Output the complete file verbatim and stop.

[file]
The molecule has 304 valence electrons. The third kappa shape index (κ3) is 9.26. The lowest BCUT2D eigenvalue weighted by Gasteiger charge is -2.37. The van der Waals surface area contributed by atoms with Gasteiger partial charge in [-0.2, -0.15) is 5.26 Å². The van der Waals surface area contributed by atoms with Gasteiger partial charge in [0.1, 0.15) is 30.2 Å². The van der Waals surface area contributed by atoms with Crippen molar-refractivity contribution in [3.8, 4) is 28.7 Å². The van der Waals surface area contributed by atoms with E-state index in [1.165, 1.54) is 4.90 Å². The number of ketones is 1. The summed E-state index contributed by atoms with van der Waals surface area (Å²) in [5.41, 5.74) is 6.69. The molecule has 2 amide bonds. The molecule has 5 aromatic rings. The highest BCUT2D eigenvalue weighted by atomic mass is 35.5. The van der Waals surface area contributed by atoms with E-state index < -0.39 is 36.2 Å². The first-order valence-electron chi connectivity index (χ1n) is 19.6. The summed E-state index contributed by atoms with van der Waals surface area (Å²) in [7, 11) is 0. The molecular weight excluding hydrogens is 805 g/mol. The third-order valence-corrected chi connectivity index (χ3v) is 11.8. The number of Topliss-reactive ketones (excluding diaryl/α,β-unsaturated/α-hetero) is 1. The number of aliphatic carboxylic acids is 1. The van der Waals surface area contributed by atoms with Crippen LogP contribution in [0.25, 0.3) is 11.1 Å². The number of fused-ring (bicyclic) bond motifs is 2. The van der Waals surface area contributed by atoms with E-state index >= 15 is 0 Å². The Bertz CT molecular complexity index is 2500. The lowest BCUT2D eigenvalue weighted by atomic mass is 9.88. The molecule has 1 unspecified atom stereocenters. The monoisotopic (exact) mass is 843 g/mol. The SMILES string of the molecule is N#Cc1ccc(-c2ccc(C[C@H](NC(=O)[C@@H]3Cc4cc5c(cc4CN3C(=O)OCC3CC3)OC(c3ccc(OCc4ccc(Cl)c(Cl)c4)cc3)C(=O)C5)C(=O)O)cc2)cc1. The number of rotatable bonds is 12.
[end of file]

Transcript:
The molecule has 304 valence electrons. The third kappa shape index (κ3) is 9.26. The lowest BCUT2D eigenvalue weighted by Gasteiger charge is -2.37. The van der Waals surface area contributed by atoms with Gasteiger partial charge in [-0.2, -0.15) is 5.26 Å². The van der Waals surface area contributed by atoms with Gasteiger partial charge in [0.1, 0.15) is 30.2 Å². The van der Waals surface area contributed by atoms with Crippen molar-refractivity contribution in [3.8, 4) is 28.7 Å². The van der Waals surface area contributed by atoms with E-state index in [1.165, 1.54) is 4.90 Å². The number of ketones is 1. The summed E-state index contributed by atoms with van der Waals surface area (Å²) in [5.41, 5.74) is 6.69. The molecule has 2 amide bonds. The molecule has 5 aromatic rings. The highest BCUT2D eigenvalue weighted by atomic mass is 35.5. The van der Waals surface area contributed by atoms with E-state index < -0.39 is 36.2 Å². The first-order valence-electron chi connectivity index (χ1n) is 19.6. The summed E-state index contributed by atoms with van der Waals surface area (Å²) in [7, 11) is 0. The molecular weight excluding hydrogens is 805 g/mol. The third-order valence-corrected chi connectivity index (χ3v) is 11.8. The number of Topliss-reactive ketones (excluding diaryl/α,β-unsaturated/α-hetero) is 1. The number of aliphatic carboxylic acids is 1. The van der Waals surface area contributed by atoms with Crippen LogP contribution in [0.25, 0.3) is 11.1 Å². The number of fused-ring (bicyclic) bond motifs is 2. The van der Waals surface area contributed by atoms with E-state index >= 15 is 0 Å². The Bertz CT molecular complexity index is 2500. The lowest BCUT2D eigenvalue weighted by atomic mass is 9.88. The molecule has 1 unspecified atom stereocenters. The monoisotopic (exact) mass is 843 g/mol. The SMILES string of the molecule is N#Cc1ccc(-c2ccc(C[C@H](NC(=O)[C@@H]3Cc4cc5c(cc4CN3C(=O)OCC3CC3)OC(c3ccc(OCc4ccc(Cl)c(Cl)c4)cc3)C(=O)C5)C(=O)O)cc2)cc1. The number of rotatable bonds is 12.